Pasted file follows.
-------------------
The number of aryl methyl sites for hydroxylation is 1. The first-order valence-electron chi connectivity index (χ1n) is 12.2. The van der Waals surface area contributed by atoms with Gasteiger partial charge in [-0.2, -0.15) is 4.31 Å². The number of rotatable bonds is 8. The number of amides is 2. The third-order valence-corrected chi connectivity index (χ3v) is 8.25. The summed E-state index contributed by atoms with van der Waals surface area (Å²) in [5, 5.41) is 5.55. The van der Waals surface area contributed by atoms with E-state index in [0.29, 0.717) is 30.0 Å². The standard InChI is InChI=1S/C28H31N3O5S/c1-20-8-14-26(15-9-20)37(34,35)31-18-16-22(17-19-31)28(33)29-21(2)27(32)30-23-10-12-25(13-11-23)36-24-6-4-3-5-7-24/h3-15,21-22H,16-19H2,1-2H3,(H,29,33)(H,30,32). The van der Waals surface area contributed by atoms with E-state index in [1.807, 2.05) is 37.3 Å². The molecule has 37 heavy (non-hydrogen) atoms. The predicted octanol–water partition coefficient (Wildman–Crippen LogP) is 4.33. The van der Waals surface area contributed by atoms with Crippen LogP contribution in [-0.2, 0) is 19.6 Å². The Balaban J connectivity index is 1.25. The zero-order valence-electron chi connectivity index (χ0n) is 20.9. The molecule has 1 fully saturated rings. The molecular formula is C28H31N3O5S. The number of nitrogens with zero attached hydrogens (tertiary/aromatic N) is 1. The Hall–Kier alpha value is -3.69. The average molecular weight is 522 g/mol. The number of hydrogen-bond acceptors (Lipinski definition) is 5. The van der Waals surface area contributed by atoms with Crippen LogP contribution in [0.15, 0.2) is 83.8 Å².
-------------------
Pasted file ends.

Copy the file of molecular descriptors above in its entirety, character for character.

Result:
The number of aryl methyl sites for hydroxylation is 1. The first-order valence-electron chi connectivity index (χ1n) is 12.2. The van der Waals surface area contributed by atoms with Gasteiger partial charge in [-0.2, -0.15) is 4.31 Å². The number of rotatable bonds is 8. The number of amides is 2. The third-order valence-corrected chi connectivity index (χ3v) is 8.25. The summed E-state index contributed by atoms with van der Waals surface area (Å²) in [5, 5.41) is 5.55. The van der Waals surface area contributed by atoms with E-state index in [0.29, 0.717) is 30.0 Å². The standard InChI is InChI=1S/C28H31N3O5S/c1-20-8-14-26(15-9-20)37(34,35)31-18-16-22(17-19-31)28(33)29-21(2)27(32)30-23-10-12-25(13-11-23)36-24-6-4-3-5-7-24/h3-15,21-22H,16-19H2,1-2H3,(H,29,33)(H,30,32). The van der Waals surface area contributed by atoms with E-state index in [1.807, 2.05) is 37.3 Å². The molecule has 37 heavy (non-hydrogen) atoms. The predicted octanol–water partition coefficient (Wildman–Crippen LogP) is 4.33. The van der Waals surface area contributed by atoms with Crippen LogP contribution in [-0.2, 0) is 19.6 Å². The Balaban J connectivity index is 1.25. The zero-order valence-electron chi connectivity index (χ0n) is 20.9. The molecule has 1 fully saturated rings. The molecular formula is C28H31N3O5S. The number of nitrogens with zero attached hydrogens (tertiary/aromatic N) is 1. The Hall–Kier alpha value is -3.69. The average molecular weight is 522 g/mol. The number of hydrogen-bond acceptors (Lipinski definition) is 5. The van der Waals surface area contributed by atoms with Crippen LogP contribution in [0.15, 0.2) is 83.8 Å².